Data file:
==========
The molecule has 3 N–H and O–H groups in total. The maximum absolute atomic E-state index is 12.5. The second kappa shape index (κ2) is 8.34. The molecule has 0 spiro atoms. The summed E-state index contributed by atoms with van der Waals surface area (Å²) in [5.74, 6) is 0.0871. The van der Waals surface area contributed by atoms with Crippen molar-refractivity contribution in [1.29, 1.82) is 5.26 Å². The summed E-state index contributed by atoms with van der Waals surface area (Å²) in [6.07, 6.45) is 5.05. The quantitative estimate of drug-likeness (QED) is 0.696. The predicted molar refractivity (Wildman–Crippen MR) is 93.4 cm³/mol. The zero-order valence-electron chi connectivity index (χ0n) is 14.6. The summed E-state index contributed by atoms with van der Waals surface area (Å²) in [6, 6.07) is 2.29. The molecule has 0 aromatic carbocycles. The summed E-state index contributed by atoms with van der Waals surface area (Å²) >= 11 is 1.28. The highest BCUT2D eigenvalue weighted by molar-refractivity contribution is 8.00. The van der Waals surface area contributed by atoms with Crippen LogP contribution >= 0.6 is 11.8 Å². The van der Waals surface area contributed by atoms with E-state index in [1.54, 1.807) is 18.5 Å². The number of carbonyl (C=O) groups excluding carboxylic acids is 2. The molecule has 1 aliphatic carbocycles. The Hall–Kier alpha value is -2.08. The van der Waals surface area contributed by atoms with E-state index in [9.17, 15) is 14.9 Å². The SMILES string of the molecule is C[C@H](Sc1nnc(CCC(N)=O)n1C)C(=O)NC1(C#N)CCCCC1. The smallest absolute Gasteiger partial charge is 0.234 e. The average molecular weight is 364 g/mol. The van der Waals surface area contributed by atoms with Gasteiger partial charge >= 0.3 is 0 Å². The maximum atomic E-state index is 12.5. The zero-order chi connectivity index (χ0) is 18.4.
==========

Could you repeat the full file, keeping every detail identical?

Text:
The molecule has 3 N–H and O–H groups in total. The maximum absolute atomic E-state index is 12.5. The second kappa shape index (κ2) is 8.34. The molecule has 0 spiro atoms. The summed E-state index contributed by atoms with van der Waals surface area (Å²) in [5.74, 6) is 0.0871. The van der Waals surface area contributed by atoms with Crippen molar-refractivity contribution in [1.29, 1.82) is 5.26 Å². The summed E-state index contributed by atoms with van der Waals surface area (Å²) in [6.07, 6.45) is 5.05. The quantitative estimate of drug-likeness (QED) is 0.696. The predicted molar refractivity (Wildman–Crippen MR) is 93.4 cm³/mol. The zero-order valence-electron chi connectivity index (χ0n) is 14.6. The summed E-state index contributed by atoms with van der Waals surface area (Å²) in [6, 6.07) is 2.29. The molecule has 0 aromatic carbocycles. The summed E-state index contributed by atoms with van der Waals surface area (Å²) >= 11 is 1.28. The highest BCUT2D eigenvalue weighted by molar-refractivity contribution is 8.00. The van der Waals surface area contributed by atoms with Crippen LogP contribution >= 0.6 is 11.8 Å². The van der Waals surface area contributed by atoms with E-state index in [1.54, 1.807) is 18.5 Å². The number of carbonyl (C=O) groups excluding carboxylic acids is 2. The molecule has 1 aliphatic carbocycles. The Hall–Kier alpha value is -2.08. The van der Waals surface area contributed by atoms with E-state index in [9.17, 15) is 14.9 Å². The SMILES string of the molecule is C[C@H](Sc1nnc(CCC(N)=O)n1C)C(=O)NC1(C#N)CCCCC1. The smallest absolute Gasteiger partial charge is 0.234 e. The average molecular weight is 364 g/mol. The van der Waals surface area contributed by atoms with Gasteiger partial charge >= 0.3 is 0 Å². The maximum atomic E-state index is 12.5. The zero-order chi connectivity index (χ0) is 18.4.